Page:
• Reduce the building temperatures to 60 degrees between 11 p.m. and 6 a.m. in buildings with night-setback capability. This will vary greatly among buildings, the oldest of which (Cretin and Loras Halls) were constructed in 1894 and the newest (McNeely Hall) in 2006.
  • Close minimally occupied buildings to save energy during Christmas break, January Term and the summer.

Economy affects fundraising, pocketbooks

As if inflation weren’t causing enough problems, the sluggish stock market has reduced the amount of operating income the university derives from some of its investments and endowments, said Mark Dienhart, executive vice president and chief administrative officer.

Giving to the Opening Doors capital campaign has slowed as benefactors pause to assess the uncertain economy, he said, but the campaign remains on target to achieve its $500 million goal by 2012. About $348 million has been raised, and Dienhart said one reason that campaigns last several years is to allow organizations to ride out harder times.

“Each day adds a new variable that we need to think about and deal with,” Vangsgard said. “Interest rates and the associated payments on the university’s debt are increasing, our endowment portfolio is declining and new bonds to support future building projects are going to be harder to sell.”

Inflation, obviously, also affects the pocketbooks of employees. The annual Consumer Price Index for Midwest urban areas was at 3.7 percent in May, and it seemed the scheduled Sept. 1 salary pool increase of 3.5 percent would be appropriate, Vangsgard said.

Inflation since has risen – to 4.5 percent between September 2007 and September 2008. The administration has discussed the possibility of a second salary increase in February, Dienhart and Vangsgard said, but they don’t believe at this time that an increase would be feasible because of the inflationary pressures on the operating budget.

Professor expects modest growth under new president

Dr. David Vang, chair of the Finance Department in the Opus College of Business, closely tracks economic indicators and frequently is asked by the media what might happen to the economy in 2009 and after a new president takes office.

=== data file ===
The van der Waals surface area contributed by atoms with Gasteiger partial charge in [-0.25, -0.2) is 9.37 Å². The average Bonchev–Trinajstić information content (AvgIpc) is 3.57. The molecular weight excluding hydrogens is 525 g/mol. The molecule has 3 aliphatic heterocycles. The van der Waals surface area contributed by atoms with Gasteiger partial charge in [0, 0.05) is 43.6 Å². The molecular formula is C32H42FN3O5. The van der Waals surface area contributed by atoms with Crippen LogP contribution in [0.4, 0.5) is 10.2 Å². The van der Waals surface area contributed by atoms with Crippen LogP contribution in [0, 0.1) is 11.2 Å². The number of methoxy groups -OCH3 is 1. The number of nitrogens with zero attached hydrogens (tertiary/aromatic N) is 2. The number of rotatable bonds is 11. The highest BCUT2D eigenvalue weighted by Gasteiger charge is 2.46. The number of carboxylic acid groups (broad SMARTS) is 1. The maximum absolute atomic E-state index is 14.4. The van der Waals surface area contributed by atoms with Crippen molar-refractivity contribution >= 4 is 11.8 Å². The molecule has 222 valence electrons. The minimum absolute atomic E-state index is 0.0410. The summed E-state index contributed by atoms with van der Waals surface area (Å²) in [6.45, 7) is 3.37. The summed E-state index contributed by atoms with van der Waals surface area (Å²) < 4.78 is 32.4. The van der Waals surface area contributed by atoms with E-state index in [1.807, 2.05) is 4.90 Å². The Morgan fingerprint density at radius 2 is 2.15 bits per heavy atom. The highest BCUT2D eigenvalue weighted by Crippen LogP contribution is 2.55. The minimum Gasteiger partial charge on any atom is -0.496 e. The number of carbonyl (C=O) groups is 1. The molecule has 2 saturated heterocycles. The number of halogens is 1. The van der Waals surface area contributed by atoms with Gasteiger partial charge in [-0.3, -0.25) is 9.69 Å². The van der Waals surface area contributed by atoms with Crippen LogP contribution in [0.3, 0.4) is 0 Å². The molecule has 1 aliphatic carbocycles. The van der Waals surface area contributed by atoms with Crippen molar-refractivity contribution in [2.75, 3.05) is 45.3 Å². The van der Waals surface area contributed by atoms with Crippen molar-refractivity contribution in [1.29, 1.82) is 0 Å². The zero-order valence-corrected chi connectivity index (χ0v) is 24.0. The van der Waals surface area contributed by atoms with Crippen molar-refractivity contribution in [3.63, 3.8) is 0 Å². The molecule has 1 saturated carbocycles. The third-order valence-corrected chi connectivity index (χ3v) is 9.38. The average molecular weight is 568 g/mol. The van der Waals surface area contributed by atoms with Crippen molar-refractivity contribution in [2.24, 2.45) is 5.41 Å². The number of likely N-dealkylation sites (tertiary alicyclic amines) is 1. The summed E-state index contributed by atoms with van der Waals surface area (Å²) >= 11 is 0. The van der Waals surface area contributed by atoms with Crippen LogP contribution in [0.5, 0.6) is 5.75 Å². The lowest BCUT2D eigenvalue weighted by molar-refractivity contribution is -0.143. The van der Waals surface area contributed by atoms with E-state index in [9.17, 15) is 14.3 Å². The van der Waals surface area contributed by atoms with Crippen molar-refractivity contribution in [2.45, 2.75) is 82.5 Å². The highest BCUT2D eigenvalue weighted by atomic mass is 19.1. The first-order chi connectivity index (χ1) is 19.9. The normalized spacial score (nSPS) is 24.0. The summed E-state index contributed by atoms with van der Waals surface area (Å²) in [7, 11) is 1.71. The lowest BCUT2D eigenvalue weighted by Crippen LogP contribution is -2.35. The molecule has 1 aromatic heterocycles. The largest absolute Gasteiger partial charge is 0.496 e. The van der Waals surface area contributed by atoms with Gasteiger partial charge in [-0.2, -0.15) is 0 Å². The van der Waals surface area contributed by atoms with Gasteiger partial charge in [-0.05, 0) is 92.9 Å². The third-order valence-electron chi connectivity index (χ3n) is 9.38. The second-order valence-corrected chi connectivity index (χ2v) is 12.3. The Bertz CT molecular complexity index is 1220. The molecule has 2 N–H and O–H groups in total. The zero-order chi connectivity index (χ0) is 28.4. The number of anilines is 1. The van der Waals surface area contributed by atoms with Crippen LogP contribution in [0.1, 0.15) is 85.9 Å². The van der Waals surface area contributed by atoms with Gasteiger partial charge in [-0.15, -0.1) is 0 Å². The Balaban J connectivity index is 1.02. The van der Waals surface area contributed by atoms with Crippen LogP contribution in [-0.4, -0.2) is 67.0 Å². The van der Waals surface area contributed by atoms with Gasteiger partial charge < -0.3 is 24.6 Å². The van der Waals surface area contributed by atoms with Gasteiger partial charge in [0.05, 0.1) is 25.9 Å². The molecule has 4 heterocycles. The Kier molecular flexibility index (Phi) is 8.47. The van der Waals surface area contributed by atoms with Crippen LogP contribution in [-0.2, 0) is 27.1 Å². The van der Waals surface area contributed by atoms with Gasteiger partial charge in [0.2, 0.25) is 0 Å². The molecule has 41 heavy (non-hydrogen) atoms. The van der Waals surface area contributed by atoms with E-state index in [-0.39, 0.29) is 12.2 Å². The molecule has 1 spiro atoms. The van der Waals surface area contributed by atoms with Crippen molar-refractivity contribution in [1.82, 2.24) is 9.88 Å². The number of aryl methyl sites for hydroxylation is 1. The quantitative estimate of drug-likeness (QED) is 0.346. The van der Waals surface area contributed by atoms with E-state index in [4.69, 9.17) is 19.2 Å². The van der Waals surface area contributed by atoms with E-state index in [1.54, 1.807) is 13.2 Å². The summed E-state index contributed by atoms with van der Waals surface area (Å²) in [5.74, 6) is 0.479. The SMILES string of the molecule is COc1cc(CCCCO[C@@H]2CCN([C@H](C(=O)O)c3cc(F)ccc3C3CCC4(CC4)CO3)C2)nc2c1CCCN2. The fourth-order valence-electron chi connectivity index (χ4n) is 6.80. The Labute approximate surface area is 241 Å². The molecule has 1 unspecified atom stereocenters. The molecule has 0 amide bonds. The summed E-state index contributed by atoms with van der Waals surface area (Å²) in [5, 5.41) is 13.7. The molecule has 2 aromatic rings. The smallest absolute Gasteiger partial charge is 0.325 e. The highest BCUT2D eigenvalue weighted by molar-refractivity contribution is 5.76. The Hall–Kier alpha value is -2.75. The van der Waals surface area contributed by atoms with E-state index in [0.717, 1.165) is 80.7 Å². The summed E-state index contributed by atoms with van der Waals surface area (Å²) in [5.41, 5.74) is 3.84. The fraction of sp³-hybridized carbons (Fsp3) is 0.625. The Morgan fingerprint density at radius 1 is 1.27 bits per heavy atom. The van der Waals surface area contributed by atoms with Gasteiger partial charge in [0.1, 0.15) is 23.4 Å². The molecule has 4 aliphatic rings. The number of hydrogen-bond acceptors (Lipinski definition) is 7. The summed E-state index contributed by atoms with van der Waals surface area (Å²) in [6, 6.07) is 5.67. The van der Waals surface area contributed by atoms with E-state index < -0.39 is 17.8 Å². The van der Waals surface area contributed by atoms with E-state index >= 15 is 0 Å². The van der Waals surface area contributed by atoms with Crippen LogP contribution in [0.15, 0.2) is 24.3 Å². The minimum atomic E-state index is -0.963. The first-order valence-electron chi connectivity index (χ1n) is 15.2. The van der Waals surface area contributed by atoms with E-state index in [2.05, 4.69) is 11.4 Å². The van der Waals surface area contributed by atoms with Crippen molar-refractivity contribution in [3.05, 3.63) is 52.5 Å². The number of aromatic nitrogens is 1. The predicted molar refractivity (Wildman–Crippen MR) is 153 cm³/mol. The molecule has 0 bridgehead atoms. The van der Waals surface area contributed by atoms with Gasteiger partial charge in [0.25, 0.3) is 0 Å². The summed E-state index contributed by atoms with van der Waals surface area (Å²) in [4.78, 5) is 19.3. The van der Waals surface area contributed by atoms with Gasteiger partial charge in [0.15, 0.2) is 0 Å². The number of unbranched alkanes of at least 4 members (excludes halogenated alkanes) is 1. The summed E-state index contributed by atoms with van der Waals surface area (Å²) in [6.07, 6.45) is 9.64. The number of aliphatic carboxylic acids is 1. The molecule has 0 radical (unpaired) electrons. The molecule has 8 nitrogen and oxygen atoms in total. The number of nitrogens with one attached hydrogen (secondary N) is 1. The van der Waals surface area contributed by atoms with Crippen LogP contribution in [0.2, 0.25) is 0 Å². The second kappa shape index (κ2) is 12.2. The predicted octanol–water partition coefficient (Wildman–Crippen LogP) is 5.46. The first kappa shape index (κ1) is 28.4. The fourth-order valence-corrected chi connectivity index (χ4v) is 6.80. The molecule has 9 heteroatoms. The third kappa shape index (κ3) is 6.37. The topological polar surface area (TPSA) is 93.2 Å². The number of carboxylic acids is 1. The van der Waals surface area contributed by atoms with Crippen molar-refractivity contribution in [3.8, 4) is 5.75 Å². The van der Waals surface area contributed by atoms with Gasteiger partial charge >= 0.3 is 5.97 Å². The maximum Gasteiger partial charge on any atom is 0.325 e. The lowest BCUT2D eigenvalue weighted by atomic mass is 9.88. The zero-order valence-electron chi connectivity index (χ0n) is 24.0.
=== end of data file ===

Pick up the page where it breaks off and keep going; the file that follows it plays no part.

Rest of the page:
In a story that will be published this month in B, the semiannual College of Business magazine, Vang writes that “the overall macro economy today is not all that dire.” He points out that the official definition of a recession is two consecutive quarters of negative economic growth – and we have not had even one such quarter yet this year; that unemployment today is historically lower than during other difficult times; and that productivity rose 2.6 percent in the first quarter.

The difficulty in forecasting the impact of a McCain or Obama presidency on the economy “is that neither camp is being overly speci
fic on policy details,” Vang writes. The winner likely will have to deal with a Democratic Congress, and thus he expects an end to the 2001 tax cuts and that there will be continued substantial government spending, including military spending because of geopolitical realities.

“A historical perspective is necessary when looking at the problems in our financial and real estate sectors,” Vang writes. “Few people seem to realize that more than 2,000 financial institutions had to be closed during the 1980s and substantial economic growth occurred anyway.

“While people may be worried by the recent fall in real estate prices, before the decline the value of typical residential homes had increased over 80 percent from 2000, so most homeowners still have considerable equity. Additionally, subprime loans may have made up a substantial amount of newly created mortgages, but they are still a very, very small fraction of the total existing mortgages

Vang’s bottom line: He expects a period of flat economic activity after the election and economic growth between 0 and 1 percent in 2009, thanks to currently low interest rates and lower gasoline prices.